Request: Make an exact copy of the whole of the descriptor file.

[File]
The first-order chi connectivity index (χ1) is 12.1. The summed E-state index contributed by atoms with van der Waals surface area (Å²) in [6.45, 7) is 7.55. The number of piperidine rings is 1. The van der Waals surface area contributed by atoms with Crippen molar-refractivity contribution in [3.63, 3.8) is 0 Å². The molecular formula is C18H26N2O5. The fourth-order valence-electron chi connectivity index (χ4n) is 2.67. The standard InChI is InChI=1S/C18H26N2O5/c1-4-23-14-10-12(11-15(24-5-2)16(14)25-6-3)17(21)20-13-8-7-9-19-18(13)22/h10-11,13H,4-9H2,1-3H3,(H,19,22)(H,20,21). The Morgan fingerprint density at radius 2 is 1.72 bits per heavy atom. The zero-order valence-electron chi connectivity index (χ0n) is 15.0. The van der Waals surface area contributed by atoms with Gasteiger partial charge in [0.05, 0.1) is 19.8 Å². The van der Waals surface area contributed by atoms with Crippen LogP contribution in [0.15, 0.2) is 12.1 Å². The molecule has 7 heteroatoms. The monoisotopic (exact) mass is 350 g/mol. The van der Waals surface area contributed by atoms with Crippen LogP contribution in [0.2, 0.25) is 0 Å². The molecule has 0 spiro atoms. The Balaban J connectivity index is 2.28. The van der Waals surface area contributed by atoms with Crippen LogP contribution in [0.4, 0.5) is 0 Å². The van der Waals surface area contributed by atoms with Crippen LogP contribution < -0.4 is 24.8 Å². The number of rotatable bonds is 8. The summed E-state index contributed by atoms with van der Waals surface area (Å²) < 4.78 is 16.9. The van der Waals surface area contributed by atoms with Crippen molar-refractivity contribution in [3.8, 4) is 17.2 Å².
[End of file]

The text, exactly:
The first-order chi connectivity index (χ1) is 12.1. The summed E-state index contributed by atoms with van der Waals surface area (Å²) in [6.45, 7) is 7.55. The number of piperidine rings is 1. The van der Waals surface area contributed by atoms with Crippen molar-refractivity contribution in [3.63, 3.8) is 0 Å². The molecular formula is C18H26N2O5. The fourth-order valence-electron chi connectivity index (χ4n) is 2.67. The standard InChI is InChI=1S/C18H26N2O5/c1-4-23-14-10-12(11-15(24-5-2)16(14)25-6-3)17(21)20-13-8-7-9-19-18(13)22/h10-11,13H,4-9H2,1-3H3,(H,19,22)(H,20,21). The Morgan fingerprint density at radius 2 is 1.72 bits per heavy atom. The zero-order valence-electron chi connectivity index (χ0n) is 15.0. The van der Waals surface area contributed by atoms with Gasteiger partial charge in [0.05, 0.1) is 19.8 Å². The van der Waals surface area contributed by atoms with Crippen LogP contribution in [0.15, 0.2) is 12.1 Å². The molecule has 7 heteroatoms. The monoisotopic (exact) mass is 350 g/mol. The van der Waals surface area contributed by atoms with Crippen LogP contribution in [0.2, 0.25) is 0 Å². The molecule has 0 spiro atoms. The Balaban J connectivity index is 2.28. The van der Waals surface area contributed by atoms with Crippen LogP contribution in [0.4, 0.5) is 0 Å². The van der Waals surface area contributed by atoms with Crippen LogP contribution < -0.4 is 24.8 Å². The number of rotatable bonds is 8. The summed E-state index contributed by atoms with van der Waals surface area (Å²) < 4.78 is 16.9. The van der Waals surface area contributed by atoms with Crippen molar-refractivity contribution in [3.8, 4) is 17.2 Å².